The AP has the scoop, and it's kind of complex, but that's why CTRL-C and CTRL-V were invented:
Griffey can earn $250,000 each for 450 and then 500 plate appearances. If Seattle draws 2 million fans this season, he would get $100,000 more for 300 plate appearances, $200,000 more for 350 plate appearances and $200,000 more for 400 plate appearances.
The money increases if more fans come. Griffey gets an additional $200,000 each if Seattle's paid attendance is 2.1 million and he has 300 plate appearances; 2.15 million fans come and he has 350 plate appearances; 2.2 million come and he has 400 plate appearances; 2.25 million come with 450 plate appearances; and 2.3 million fans are coupled with 500 plate appearances.
Additionally, if he is on the major league roster through July 31, Griffey gets $50,000 each for paid attendance of 2.35 million, 2.4 million, 2.45 million, 2.5 million, 2.55 million and 2.6 million.
If he is on the major league roster through the last day of the regular season, he gets $100,000 each for attendance of 2.65 million, 2.7 million, 2.75 million, 2.8 million, 2.85 million, 2.95 million and 3 million.
Those roster bonuses would be prorated for any days Griffey spends on the disabled list.
The deal has a base of $2m and a maximum value of $5m, which Griffey can only earn if (A) he collects 500 plate appearances, (B) he doesn't go on the DL, and (C) the team draws 3,000,000 fans. Which is great for us, because if 3,000,000 people flock out to Safeco, presumably something is going incredibly well, and the team won't mind spending a little extra money. I love this contract. Not that it really makes much of a difference, but with the way it's written, there's pretty much no way for the team to lose. Even if Griffey suffers a catastrophic injury before the season begins, the team will have already made a good chunk of the guaranteed $2m investment in Griffey-related revenue.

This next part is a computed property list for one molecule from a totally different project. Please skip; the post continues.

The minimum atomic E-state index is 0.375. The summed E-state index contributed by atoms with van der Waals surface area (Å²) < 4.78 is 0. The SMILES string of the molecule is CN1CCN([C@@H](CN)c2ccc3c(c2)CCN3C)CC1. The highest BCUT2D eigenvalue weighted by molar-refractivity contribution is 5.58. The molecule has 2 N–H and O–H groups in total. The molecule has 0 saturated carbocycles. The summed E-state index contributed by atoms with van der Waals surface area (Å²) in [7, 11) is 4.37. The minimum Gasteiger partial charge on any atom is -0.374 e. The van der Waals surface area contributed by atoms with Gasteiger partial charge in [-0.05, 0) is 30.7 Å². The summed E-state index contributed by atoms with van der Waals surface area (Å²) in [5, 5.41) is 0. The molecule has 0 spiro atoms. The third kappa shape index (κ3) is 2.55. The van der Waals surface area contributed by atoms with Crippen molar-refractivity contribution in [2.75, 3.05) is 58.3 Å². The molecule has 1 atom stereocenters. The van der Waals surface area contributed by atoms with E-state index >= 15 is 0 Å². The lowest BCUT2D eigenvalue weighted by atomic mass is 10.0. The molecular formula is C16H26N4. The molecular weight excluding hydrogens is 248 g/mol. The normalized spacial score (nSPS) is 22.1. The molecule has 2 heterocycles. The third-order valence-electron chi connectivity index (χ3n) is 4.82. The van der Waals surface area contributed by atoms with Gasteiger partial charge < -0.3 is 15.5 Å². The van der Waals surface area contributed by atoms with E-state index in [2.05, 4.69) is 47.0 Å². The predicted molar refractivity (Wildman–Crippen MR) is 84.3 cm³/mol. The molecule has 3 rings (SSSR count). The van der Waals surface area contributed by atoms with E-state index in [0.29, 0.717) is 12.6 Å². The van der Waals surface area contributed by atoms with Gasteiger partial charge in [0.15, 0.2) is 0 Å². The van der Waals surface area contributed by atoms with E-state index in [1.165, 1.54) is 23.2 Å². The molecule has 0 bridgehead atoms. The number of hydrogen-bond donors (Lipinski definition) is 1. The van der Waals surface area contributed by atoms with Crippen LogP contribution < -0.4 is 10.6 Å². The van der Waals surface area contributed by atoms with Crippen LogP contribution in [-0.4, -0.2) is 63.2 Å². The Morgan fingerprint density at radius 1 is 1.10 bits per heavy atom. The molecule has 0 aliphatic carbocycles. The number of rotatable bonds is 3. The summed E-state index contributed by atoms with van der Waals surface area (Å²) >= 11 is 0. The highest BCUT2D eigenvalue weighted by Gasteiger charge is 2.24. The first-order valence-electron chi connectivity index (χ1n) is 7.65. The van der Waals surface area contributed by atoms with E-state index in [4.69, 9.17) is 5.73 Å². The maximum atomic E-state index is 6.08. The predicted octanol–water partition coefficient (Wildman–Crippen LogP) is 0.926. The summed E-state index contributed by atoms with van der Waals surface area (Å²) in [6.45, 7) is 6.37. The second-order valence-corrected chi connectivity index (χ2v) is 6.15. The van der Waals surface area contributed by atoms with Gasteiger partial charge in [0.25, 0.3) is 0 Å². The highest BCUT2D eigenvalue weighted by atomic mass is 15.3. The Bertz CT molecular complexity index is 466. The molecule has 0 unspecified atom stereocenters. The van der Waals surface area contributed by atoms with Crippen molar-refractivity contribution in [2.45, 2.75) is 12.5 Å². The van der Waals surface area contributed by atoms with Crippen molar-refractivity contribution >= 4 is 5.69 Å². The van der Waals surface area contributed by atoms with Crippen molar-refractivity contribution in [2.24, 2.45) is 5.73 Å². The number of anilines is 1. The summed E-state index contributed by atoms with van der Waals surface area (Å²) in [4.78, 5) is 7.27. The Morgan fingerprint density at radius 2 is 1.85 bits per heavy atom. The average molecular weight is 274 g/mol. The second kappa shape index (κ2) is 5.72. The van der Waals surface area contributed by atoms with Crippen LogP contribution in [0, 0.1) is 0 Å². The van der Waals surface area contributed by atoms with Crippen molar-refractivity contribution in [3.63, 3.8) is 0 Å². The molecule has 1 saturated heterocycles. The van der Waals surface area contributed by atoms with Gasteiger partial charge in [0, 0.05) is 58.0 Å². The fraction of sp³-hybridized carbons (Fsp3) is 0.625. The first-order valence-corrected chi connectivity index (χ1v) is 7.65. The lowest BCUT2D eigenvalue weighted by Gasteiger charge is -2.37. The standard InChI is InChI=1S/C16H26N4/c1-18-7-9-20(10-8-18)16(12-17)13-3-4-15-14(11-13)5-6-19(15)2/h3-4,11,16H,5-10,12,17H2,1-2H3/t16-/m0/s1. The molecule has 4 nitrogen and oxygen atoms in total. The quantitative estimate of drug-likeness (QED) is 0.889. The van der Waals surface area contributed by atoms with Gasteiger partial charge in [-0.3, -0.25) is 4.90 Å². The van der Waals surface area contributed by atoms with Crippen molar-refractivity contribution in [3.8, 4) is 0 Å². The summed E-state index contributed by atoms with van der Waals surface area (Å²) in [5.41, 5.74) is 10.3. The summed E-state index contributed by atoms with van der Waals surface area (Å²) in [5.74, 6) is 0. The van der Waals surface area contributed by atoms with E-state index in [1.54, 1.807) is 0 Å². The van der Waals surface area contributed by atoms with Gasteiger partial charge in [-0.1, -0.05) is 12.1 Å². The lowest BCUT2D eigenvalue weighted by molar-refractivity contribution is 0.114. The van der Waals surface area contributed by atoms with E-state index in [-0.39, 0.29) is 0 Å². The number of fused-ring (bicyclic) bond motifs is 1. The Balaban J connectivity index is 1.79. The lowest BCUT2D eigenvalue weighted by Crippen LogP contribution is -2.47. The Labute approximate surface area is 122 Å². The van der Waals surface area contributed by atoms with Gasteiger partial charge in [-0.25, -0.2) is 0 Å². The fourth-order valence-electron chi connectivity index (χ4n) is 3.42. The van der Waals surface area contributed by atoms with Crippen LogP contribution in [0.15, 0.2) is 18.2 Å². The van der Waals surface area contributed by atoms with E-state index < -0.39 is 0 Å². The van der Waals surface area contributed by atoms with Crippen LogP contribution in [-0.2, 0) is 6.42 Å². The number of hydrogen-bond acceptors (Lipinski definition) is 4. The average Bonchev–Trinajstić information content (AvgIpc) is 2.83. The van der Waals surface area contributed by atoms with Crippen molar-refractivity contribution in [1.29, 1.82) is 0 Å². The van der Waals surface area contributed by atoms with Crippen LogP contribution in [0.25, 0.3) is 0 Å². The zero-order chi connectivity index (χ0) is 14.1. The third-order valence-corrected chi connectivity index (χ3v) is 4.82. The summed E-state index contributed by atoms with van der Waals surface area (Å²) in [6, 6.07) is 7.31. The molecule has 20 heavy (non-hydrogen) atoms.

The whole attendance incentives thing still sounds weird to me. A quick look at Cot's doesn't bring up any names with similar deals, and according to Darren Rovell, the last three players to have this sort of clause were Roger Clemens in 2004, Kenny Lofton in 2002, and Mark McGwire in 1997. So it's definitely unusual. Also, Kenny Lofton? The year before Lofton signed that contract, he hit .261 with 14 homers and 16 steals. What were the White Sox going for?
Man 1: Hey, you wanna turn that off and come out to the bar?
Man 2: Can't. Kenny Lofton's playing.
Kenny Lofton is such a popular attraction that, after posting a solid 2007 at the age of 40, he couldn't find work, and now nobody really knows what he's doing. That was one heck of a clause. I don't know which side insisted upon its inclusion, but I do know which side still thinks it's funny.